In June 2022, it was announced at the G7 Summit that a USD 600 billion lending initiative, the Partnership for Global Infrastructure and Investment (PGII) would be launched to fund infrastructure projects in the developing world, with a particular focus on Africa. The G7 countries – Canada, France, Germany, Italy, Japan, the UK, and the US – explained that the PGII would help address the infrastructure gap in developing countries, with a core focus on sustainability.
The US announced at the same time that it would mobilize USD 200 billion for developing countries over the next five years as part of the PGII. This funding will be in the form of grants, financing and private sector investments. One of the priority pillars of this funding will be “tackling the climate crisis and bolstering global energy security through investments in climate resilient infrastructure, transformational energy technologies and developing clean energy supply chains across the full integrated lifecycle.” Some deals have already been announced, including a USD 2 billion solar energy project in Angola and the building of multiple hospitals in Côte d’Ivoire.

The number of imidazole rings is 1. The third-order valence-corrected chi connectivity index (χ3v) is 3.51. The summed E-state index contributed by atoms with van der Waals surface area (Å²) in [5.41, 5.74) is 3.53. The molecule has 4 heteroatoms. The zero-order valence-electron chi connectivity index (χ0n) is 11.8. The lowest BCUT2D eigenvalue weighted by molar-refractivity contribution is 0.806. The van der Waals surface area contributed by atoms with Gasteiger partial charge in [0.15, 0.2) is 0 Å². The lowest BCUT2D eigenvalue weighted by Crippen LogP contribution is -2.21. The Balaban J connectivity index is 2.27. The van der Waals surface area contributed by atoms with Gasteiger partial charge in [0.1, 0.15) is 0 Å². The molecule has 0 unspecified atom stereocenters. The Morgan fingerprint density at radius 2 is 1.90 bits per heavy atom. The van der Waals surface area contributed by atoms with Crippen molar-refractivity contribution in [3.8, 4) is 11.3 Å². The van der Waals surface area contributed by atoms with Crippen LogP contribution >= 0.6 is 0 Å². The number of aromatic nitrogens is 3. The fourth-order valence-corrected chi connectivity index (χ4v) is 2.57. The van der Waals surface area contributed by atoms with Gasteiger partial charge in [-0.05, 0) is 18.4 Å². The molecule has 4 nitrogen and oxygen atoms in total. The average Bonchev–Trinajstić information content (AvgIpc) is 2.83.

Trade and investment
In July 2021, the Biden Administration announced that it would renew the US Prosper Africa initiative, started in 2019, with a focus on increasing reciprocal trade and investment between the US and African countries. At the time, the US said that the initiative would focus on improving trade and investment in sectors such as infrastructure, energy and climate solutions, healthcare and technology. Seventeen US government agencies working as part of this initiative were given a mandate to, among other things, empower African businesses, offer deal support and connect investors from the US with those in Africa.